At its sixth meeting of 2023, the Federal Reserve decided to skip raising the Fed funds rate, which is the amount banks pay to borrow money from each other overnight. This was the Fed’s second skip amid 11 rate hikes instituted since the first quarter of last year in an attempt to rein in inflation.

This skip did not come as a surprise, as inflation and the job market have both slowed enough in recent months to prompt the Fed to hold rates steady and await more data. Despite ongoing volatility in energy markets, many economists and investors expect inflation to continue cooling off in the coming months, mostly due to lower car prices and rents.

This combination of factors gave Fed officials enough reassurance that they could skip a rate hike for now without causing a resurgence in price increases. However, there is growing consensus that another quarter-point hike could happen at the Fed’s next meeting in late October/early November. A lot will depend on the employment numbers and price indices (both consumer and producer) that are released before then.

What does the skip in Fed rate hikes mean to mortgage rates?

As we have pointed out in previous blogs about Fed rate increases, the Federal Reserve technically doesn’t determine mortgage rates. The rate of inflation has a much more direct impact on them, however. Skipping another increase in the Fed funds rate is a good sign that inflation is slowing, especially when supported by economic data. That combination generally puts downward pressure on mortgage rates.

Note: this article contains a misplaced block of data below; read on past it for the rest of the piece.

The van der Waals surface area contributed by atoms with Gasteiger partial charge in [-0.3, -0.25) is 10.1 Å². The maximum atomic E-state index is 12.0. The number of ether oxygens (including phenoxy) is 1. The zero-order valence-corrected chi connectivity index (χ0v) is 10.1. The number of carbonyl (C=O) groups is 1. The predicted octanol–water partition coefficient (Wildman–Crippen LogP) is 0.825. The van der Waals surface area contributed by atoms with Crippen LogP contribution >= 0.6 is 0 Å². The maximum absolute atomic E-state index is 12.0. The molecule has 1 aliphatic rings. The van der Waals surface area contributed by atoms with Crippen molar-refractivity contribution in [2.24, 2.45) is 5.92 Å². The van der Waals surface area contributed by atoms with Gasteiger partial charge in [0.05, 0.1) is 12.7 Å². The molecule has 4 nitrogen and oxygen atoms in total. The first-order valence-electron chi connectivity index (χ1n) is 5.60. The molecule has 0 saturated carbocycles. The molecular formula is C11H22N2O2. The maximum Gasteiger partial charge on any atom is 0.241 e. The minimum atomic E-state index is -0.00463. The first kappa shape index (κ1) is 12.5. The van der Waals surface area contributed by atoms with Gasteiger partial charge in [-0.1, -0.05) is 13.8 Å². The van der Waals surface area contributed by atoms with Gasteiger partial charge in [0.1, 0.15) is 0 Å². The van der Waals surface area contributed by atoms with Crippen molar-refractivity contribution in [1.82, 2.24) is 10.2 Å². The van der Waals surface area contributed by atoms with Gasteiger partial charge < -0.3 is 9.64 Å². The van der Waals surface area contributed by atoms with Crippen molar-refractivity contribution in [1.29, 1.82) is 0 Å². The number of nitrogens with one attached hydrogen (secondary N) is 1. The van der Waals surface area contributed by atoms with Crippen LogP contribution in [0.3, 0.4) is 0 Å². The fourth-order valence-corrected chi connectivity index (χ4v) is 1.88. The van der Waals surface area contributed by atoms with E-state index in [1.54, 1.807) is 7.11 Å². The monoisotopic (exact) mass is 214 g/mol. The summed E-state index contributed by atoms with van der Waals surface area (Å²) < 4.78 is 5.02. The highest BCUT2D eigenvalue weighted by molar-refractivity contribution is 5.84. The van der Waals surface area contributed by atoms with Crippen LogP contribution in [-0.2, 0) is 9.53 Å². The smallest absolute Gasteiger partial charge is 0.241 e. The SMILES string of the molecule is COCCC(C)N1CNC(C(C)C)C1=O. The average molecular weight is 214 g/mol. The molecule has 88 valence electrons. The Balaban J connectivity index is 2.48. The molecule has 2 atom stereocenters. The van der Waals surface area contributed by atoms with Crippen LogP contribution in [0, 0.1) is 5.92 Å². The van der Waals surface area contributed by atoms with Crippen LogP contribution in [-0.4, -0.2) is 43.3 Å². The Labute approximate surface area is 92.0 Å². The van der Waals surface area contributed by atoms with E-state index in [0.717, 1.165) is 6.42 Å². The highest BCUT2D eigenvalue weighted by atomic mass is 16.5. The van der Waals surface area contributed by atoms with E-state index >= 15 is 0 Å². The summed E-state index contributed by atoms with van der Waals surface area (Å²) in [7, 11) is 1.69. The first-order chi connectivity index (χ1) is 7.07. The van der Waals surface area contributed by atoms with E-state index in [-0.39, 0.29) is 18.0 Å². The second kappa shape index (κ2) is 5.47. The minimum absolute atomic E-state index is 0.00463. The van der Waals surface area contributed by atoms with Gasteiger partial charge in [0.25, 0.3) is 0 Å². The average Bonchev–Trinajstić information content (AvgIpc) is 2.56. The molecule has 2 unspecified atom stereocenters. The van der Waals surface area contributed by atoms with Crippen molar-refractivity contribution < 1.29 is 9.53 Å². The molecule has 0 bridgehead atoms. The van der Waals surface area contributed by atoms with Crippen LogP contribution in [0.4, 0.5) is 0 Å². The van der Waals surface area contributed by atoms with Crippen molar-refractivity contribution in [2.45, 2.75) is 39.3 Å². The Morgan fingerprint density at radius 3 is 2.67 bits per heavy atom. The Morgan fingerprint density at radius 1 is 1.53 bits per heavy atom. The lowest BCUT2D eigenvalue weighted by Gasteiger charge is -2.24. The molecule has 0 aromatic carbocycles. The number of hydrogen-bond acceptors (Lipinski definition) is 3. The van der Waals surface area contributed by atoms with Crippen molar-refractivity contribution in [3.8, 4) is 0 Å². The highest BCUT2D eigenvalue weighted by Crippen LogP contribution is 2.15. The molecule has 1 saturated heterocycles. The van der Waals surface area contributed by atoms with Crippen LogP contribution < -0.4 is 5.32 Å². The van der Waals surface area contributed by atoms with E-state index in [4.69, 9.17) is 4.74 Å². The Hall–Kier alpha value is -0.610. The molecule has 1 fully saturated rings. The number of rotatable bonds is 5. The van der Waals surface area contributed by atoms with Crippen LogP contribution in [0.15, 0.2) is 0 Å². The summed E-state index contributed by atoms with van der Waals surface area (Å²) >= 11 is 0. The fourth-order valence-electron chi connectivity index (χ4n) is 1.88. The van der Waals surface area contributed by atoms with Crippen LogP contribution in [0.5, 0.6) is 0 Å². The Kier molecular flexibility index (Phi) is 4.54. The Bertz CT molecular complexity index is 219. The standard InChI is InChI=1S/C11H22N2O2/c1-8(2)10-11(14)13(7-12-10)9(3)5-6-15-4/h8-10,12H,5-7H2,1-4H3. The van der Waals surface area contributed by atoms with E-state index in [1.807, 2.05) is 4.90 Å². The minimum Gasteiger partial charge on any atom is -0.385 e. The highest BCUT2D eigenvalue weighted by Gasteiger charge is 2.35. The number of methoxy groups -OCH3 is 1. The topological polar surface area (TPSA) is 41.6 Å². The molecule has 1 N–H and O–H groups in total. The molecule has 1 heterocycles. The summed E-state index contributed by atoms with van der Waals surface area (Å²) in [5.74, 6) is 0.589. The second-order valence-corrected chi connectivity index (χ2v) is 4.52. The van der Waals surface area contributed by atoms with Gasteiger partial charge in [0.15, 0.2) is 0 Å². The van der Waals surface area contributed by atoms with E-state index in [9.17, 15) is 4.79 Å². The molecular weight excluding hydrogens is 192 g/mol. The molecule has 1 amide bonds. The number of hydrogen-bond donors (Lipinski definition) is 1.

If you’re looking to buy a home, there are steps you can take to get an even lower rate in today’s market. One of them is the option of an adjustable rate mortgage that has an initial rate that’s typically lower than a fixed-rate mortgage.

Remember: unlike the Fed rate, mortgage rates change daily and sometimes hourly. They still occasionally go down, despite the direction of the Fed rate and often in tandem with the rate of inflation.

The best way to navigate interest rates on home loans is to speak with a Homeowners Licensed Mortgage Professional about current market conditions. In any market situation, we’re here to help you understand the rates that are available to you and get the best possible pricing on your next home loan.

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